Japan is dealing with the disruption of jokes which undermine the hygiene of some conveyor belt sushi customers at the start of February. The trend videos became viral on Twitter, TikTok, and Instagram, showing teenagers contaminating food and spoiling and putting it back on the conveyer belt.
The trend was relaunched thanks to a short clip with 40 million views posted on a Twitter young boy user, in which he was at Sushiro - in the Japanese city of Gif - filmed while looking around laughing as he licks the top of a shared soy sauce bottle, the teacup stopper and touching a piece of sushi conveyed infected to other people. This led to a copycat effect, with many others filming themselves contaminating sushi by adding wasabi or licking spoons and returning them to the conveyor belt.
The 'sushi tero' is the abbreviation of sushi terrorism which has mainly involved these main conveyor belts sushi restaurants: Sukesan Udon, Kura Sushi, Hamazushi, and Sushiro. What seems just a gag is a serious upcoming trend causing substantial damage in terms of reputation. The loss income registered is 125 million dollars for Sushiro chains corresponding to 5 % less on share.
The debate on "terrorists" and their challenge has taken on decidedly critical dimensions considering the economic value produced by the various kaitenzushi present in the country, such as fast food all you can eat is equal to 740 billion yen (5.7 billion dollars).
The teenagers' challenge has put the conveyor-belt format at risk. Kaitenzushi Sushiro taking severe measures, has also taken countermeasures to slacken preoccupations and prevent similar episodes. Since last week, Sushiro has begun an order-only service to ensure items remain on the belt for the shortest time possible. They will also install surveillance cameras. The chain decided to replace soy sauce bottles, and condiments were removed from each table but located nearby, asking diners to collect them from a serving point.
The different restaurants have dealt in different ways. Similar measures to Sushiro, there are taken in place by Kappa Sushi which has installed more security camera checks. Its staff is in charge of the lookout for customers interfering with the menu and food safety experience. Others they are thinking of getting out of the conveyor belt business. Hamazushi already planned to remove its conveyors before this outbreak of low-rent bioterrorism. It will replace all rotating belts with a speedy “straight lane” to zipline items that customers special order on tablets. only about 10 percent of all their shops even have a slow rotating lane anymore A Hamazushi spokesperson said to Unseen Japan.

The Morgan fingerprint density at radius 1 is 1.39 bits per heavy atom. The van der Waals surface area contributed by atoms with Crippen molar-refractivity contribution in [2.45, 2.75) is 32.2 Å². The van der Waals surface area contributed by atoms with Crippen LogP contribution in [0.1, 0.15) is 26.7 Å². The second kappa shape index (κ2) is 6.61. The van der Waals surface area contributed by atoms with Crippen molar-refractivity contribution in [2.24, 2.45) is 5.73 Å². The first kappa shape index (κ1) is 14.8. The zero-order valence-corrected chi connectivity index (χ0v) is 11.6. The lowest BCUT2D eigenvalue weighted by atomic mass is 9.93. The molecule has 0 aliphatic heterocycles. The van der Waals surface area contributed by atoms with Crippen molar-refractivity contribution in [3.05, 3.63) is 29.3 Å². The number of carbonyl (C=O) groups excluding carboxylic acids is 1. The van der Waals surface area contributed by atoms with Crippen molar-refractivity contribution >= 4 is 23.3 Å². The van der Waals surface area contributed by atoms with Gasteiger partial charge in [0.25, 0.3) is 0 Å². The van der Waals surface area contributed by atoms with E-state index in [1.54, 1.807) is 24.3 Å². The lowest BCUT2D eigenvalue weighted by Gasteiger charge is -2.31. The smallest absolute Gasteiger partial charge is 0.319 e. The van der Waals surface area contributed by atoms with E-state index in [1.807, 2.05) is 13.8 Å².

Meiwaku-douga in the Japanese language means inconvenience videos. The phenomenon seems to be generated by Youtubers who collect vast numbers of views to get attention for causing trouble. The concern is that it could also spread elsewhere due to the power of share through social networks, bringing gruelling economic consequences for this restaurant chains, especially about health and repercussions deriving from the spread of germs.
Japan is well known for its culture of cleanliness and the social phenomenon has shocked public opinion as it is harmful for the pandemic situation still present. Indeed, in January, Covid-19 deaths’ record wave and over a million related infections were registered in the country. According to Our World in Data, the Harvard University Covid database, 3.43 is the death peak reached on January 18th of the new year. Recently, the head of the Japanese government, Fumio Kishida, requested the Minister of Health, Labour, and Welfare Katsunobu Katō the declassification in "group 5" of diseases such as the flu. The downgrade of the legal classification of COVID-19 will be effective from May — bringing an end to quarantine guidelines for coronavirus patients — and review border controls and mask recommendations.
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